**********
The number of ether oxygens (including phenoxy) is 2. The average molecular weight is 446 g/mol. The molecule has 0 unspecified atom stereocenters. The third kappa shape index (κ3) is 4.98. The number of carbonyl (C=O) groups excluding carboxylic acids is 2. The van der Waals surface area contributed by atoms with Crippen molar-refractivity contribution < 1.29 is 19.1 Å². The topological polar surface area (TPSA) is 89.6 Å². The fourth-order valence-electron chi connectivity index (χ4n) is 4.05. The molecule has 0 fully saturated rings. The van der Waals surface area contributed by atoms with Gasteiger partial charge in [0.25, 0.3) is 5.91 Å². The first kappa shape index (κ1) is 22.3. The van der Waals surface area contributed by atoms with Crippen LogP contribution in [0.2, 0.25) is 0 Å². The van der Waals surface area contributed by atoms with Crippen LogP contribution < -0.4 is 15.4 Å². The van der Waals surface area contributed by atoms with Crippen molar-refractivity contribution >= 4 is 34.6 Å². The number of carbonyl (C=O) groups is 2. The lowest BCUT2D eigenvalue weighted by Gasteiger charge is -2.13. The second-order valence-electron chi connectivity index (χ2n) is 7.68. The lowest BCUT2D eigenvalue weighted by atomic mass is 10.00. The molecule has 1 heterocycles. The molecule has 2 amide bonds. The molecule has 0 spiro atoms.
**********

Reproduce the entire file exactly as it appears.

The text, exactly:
The number of ether oxygens (including phenoxy) is 2. The average molecular weight is 446 g/mol. The molecule has 0 unspecified atom stereocenters. The third kappa shape index (κ3) is 4.98. The number of carbonyl (C=O) groups excluding carboxylic acids is 2. The van der Waals surface area contributed by atoms with Crippen molar-refractivity contribution < 1.29 is 19.1 Å². The topological polar surface area (TPSA) is 89.6 Å². The fourth-order valence-electron chi connectivity index (χ4n) is 4.05. The molecule has 0 fully saturated rings. The van der Waals surface area contributed by atoms with Gasteiger partial charge in [0.25, 0.3) is 5.91 Å². The first kappa shape index (κ1) is 22.3. The van der Waals surface area contributed by atoms with Crippen LogP contribution in [0.2, 0.25) is 0 Å². The van der Waals surface area contributed by atoms with Crippen LogP contribution < -0.4 is 15.4 Å². The van der Waals surface area contributed by atoms with Crippen molar-refractivity contribution >= 4 is 34.6 Å². The number of carbonyl (C=O) groups is 2. The lowest BCUT2D eigenvalue weighted by Gasteiger charge is -2.13. The second-order valence-electron chi connectivity index (χ2n) is 7.68. The lowest BCUT2D eigenvalue weighted by atomic mass is 10.00. The molecule has 1 heterocycles. The molecule has 2 amide bonds. The molecule has 0 spiro atoms.